Longitudinal imaging of Alzheimer pathology using [11C]PIB, [18F]FDDNP and [18F]FDG PET

  • Rik Ossenkoppele
  • Nelleke Tolboom
  • Jessica C. Foster-Dingley
  • Sofie F. Adriaanse
  • Ronald Boellaard
  • Maqsood Yaqub
  • Albert D. Windhorst
  • Frederik Barkhof
  • Adriaan A. Lammertsma
  • Philip Scheltens
  • Wiesje M. van der Flier
  • Bart N. M. van Berckel
Original Article



[11C]PIB and [18F]FDDNP are PET tracers for in vivo detection of the neuropathology underlying Alzheimer’s disease (AD). [18F]FDG is a glucose analogue and its uptake reflects metabolic activity. The purpose of this study was to examine longitudinal changes in these tracers in patients with AD or mild cognitive impairment (MCI) and in healthy controls.


Longitudinal, paired, dynamic [11C]PIB and [18F]FDDNP (90 min each) and static [18F]FDG (15 min) PET scans were obtained in 11 controls, 12 MCI patients and 8 AD patients. The mean interval between baseline and follow-up was 2.5 years (range 2.0–4.0 years). Parametric [11C]PIB and [18F]FDDNP images of binding potential (BPND) and [18F]FDG standardized uptake value ratio (SUVr) images were generated.


A significant increase in global cortical [11C]PIB BPND was found in MCI patients, but no changes were observed in AD patients or controls. Subsequent regional analysis revealed that this increase in [11C]PIB BPND in MCI patients was most prominent in the lateral temporal lobe (p < 0.05). For [18F]FDDNP, no changes in global BPND were found. [18F]FDG uptake was reduced at follow-up in the AD group only, especially in frontal, parietal and lateral temporal lobes (all p < 0.01). Changes in global [11C]PIB binding (ρ = −0.42, p < 0.05) and posterior cingulate [18F]FDG uptake (ρ = 0.54, p < 0.01) were correlated with changes in Mini-Mental-State Examination score over time across groups, whilst changes in [18F]FDDNP binding (ρ = −0.18, p = 0.35) were not.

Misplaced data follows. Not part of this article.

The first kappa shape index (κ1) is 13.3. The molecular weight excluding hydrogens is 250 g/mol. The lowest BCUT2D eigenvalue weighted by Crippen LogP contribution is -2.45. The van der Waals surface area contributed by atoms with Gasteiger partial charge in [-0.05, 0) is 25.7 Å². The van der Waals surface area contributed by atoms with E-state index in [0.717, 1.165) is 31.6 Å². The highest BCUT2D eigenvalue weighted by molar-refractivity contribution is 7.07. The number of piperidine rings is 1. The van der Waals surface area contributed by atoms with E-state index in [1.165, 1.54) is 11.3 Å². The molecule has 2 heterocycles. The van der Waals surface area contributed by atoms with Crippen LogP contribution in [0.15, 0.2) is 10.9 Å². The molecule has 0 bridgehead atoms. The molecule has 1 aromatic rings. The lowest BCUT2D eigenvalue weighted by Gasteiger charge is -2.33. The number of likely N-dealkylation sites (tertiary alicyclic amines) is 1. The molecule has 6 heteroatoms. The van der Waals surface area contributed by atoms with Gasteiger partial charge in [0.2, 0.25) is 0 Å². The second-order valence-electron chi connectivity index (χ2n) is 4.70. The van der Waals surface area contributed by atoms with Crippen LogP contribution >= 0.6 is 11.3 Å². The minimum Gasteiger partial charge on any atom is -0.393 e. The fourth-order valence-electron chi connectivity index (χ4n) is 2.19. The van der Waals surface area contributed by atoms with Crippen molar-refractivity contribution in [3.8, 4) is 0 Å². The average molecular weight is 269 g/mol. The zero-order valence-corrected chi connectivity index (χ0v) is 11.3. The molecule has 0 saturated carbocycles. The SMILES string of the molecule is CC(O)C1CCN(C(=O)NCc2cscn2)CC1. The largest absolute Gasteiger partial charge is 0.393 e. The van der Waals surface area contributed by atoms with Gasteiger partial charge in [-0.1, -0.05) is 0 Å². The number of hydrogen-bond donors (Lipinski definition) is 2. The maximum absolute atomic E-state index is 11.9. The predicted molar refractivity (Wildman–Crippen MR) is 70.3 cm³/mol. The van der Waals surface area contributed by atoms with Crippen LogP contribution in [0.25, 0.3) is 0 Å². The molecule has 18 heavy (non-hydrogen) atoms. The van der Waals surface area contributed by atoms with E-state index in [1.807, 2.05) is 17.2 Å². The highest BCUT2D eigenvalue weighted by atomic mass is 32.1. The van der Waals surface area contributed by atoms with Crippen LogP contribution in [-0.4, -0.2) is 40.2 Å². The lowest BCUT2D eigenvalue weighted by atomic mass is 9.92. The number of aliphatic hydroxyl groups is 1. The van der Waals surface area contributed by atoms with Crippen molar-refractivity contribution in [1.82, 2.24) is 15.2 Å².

[11C]PIB and [18F]FDG track molecular changes in different stages of AD. We found increased amyloid load in MCI patients and progressive metabolic impairment in AD patients. [18F]FDDNP seems to be less useful for examining disease progression.


Alzheimer’s disease Positron emission tomography [11C]PIB [18F]FDDNP [18F]FDG 



This work was financially supported by the Internationale Stichting Alzheimer Onderzoek (ISAO, grant 05512) and the American Health Assistance Foundation (AHAF, grant A2005-026).

Conflicts of interest



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Copyright information

© Springer-Verlag 2012

Authors and Affiliations

  • Rik Ossenkoppele
    • 1
    • 2
  • Nelleke Tolboom
    • 1
    • 2
  • Jessica C. Foster-Dingley
    • 2
  • Sofie F. Adriaanse
    • 1
    • 2
  • Ronald Boellaard
    • 2
  • Maqsood Yaqub
    • 2
  • Albert D. Windhorst
    • 2
  • Frederik Barkhof
    • 4
  • Adriaan A. Lammertsma
    • 2
  • Philip Scheltens
    • 1
  • Wiesje M. van der Flier
    • 1
    • 3
  • Bart N. M. van Berckel
    • 2
  1. 1.Department of Neurology & Alzheimer CenterVU University Medical CenterAmsterdamNetherlands
  2. 2.Department of Nuclear Medicine & PET ResearchVU University Medical CenterAmsterdamNetherlands
  3. 3.Department of Epidemiology & BiostatisticsVU University Medical CenterAmsterdamNetherlands
  4. 4.Department of RadiologyVU University Medical CenterAmsterdamNetherlands

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